Virosomes are VLPs produced in vitro from purified envelope components; nevertheless, they lack the genetic material and internal proteins of the native virus. Influenza virosomes combine the technical benefits of a well-regulated composition with the immunological advantages of VLPs [25]. Incorporated within the phospholipid bilayer of the virosomes are the functional IAV envelope glycoproteins, HA and NA. These viral proteins not only offer structural stability and homogeneity to the virosomal formulations, but they also contribute significantly to the immunological features of the virosomes, which distinguish them from other liposomal systems [26]. The fully functional fusion activity of virosomes containing the HA protein permits receptor-mediated uptake and natural intracellular processing of the antigen, thereby triggering both humoral and cellular immune responses [27]. In this study, a trivalent virosomal swIAV vaccine based on a H1N1pdm, H1N2 and H3N2 viruses was constructed using a dialyzable short-chain phospholipid (1,2-Dicaproyl-sn-Glycero-3-Phosphocholine, DCPC) as a solubilizing agent, since this surfactant presents the best performance for viral solubilization; it maintains the envelope proteins functionality, and is completely removed by dialysis during virosome production [28]. In addition, virosomes efficacy was demonstrated in mice by measuring the cellular immune response and the serum antibody response against the IAV vaccine strains.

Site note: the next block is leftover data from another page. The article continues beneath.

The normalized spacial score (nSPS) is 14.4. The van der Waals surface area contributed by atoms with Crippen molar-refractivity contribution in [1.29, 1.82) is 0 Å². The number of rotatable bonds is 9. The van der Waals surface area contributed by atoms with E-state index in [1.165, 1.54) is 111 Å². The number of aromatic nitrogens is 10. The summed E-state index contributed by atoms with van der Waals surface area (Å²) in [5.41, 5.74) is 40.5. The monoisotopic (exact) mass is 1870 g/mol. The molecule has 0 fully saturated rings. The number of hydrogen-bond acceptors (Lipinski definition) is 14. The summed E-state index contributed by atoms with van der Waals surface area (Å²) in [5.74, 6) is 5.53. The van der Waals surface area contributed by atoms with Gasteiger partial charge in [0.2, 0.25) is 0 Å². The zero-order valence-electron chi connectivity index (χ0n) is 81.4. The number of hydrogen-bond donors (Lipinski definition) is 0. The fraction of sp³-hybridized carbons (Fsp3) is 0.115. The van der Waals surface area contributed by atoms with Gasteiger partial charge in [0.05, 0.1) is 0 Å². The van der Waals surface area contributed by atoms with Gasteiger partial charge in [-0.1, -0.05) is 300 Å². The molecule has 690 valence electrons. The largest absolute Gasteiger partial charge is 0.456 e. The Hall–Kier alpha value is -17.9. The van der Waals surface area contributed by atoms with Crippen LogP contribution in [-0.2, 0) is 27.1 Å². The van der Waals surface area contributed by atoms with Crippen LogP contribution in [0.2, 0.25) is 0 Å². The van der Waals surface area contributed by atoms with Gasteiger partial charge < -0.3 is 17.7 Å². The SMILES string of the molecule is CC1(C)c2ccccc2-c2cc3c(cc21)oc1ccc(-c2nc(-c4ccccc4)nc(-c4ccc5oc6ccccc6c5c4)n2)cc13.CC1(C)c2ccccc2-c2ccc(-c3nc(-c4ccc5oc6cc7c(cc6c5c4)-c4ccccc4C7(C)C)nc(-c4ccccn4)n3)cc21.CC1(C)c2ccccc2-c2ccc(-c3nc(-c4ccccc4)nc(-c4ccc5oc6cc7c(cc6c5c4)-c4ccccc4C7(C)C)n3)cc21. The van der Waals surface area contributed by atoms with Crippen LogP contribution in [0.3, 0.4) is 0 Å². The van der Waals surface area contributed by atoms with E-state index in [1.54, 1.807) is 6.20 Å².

Three IAVs isolated from swine were selected for the preparation of the influenza vaccine: A/swine/Brazil/025 − 15/2015 1 A.3.3.2 (H1N1pdm; NCBI GenBank Accession HA = MH559931 and NA = MH559933; BRMSA 1710), A/swine/Brazil/223-15-1/2015 1B.2.4 (H1N2; NCBI GenBank Accession HA = MH560035 and NA = MH560037; BRMSA 1698) and A/swine/Brazil/028-15-8/2015 (H3N2; NCBI GenBank Accession HA = MH559963 and NA = MH559965; BRMSA 1697). H1N1 and H1N2 viral samples were propagated in SPF (Specific Pathogen-Free) embryonated chicken eggs, and H3N2 virus was inoculated into Madin-Darby Canine Kidney (MDCK; BCRJ) cells, according to Zhang and Gauger [29]. To confirm the IAV presence, the cell supernatant and chorioallantoic fluid harvested from eggs were tested by hemagglutination assay [30] and by RT-qPCR [31].